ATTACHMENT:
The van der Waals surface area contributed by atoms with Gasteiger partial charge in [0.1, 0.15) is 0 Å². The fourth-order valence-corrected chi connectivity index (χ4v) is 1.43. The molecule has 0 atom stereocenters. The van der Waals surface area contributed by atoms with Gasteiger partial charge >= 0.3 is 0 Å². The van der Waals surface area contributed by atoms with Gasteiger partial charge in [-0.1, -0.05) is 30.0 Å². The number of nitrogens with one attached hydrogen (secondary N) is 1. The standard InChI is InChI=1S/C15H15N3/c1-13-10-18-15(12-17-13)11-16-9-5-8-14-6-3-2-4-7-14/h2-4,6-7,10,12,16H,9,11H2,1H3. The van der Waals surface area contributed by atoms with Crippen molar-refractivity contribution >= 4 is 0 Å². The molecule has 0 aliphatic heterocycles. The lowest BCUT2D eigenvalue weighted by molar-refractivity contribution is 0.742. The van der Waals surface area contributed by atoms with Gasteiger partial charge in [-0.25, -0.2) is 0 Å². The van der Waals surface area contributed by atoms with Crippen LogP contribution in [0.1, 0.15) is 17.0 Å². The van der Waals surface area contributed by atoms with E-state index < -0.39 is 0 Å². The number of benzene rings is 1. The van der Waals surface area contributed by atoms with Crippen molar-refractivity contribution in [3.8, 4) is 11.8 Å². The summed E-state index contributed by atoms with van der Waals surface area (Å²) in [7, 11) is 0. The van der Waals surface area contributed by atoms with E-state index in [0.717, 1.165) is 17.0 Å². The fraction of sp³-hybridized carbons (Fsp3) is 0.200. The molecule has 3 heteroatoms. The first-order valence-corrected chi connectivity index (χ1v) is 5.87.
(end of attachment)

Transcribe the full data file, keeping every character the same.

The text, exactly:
The van der Waals surface area contributed by atoms with Gasteiger partial charge in [0.1, 0.15) is 0 Å². The fourth-order valence-corrected chi connectivity index (χ4v) is 1.43. The molecule has 0 atom stereocenters. The van der Waals surface area contributed by atoms with Gasteiger partial charge >= 0.3 is 0 Å². The van der Waals surface area contributed by atoms with Gasteiger partial charge in [-0.1, -0.05) is 30.0 Å². The number of nitrogens with one attached hydrogen (secondary N) is 1. The standard InChI is InChI=1S/C15H15N3/c1-13-10-18-15(12-17-13)11-16-9-5-8-14-6-3-2-4-7-14/h2-4,6-7,10,12,16H,9,11H2,1H3. The van der Waals surface area contributed by atoms with Crippen molar-refractivity contribution >= 4 is 0 Å². The molecule has 0 aliphatic heterocycles. The lowest BCUT2D eigenvalue weighted by molar-refractivity contribution is 0.742. The van der Waals surface area contributed by atoms with Gasteiger partial charge in [-0.25, -0.2) is 0 Å². The van der Waals surface area contributed by atoms with Crippen LogP contribution in [0.1, 0.15) is 17.0 Å². The van der Waals surface area contributed by atoms with E-state index < -0.39 is 0 Å². The number of benzene rings is 1. The van der Waals surface area contributed by atoms with Crippen molar-refractivity contribution in [3.8, 4) is 11.8 Å². The summed E-state index contributed by atoms with van der Waals surface area (Å²) in [7, 11) is 0. The van der Waals surface area contributed by atoms with E-state index in [0.717, 1.165) is 17.0 Å². The fraction of sp³-hybridized carbons (Fsp3) is 0.200. The molecule has 3 heteroatoms. The first-order valence-corrected chi connectivity index (χ1v) is 5.87.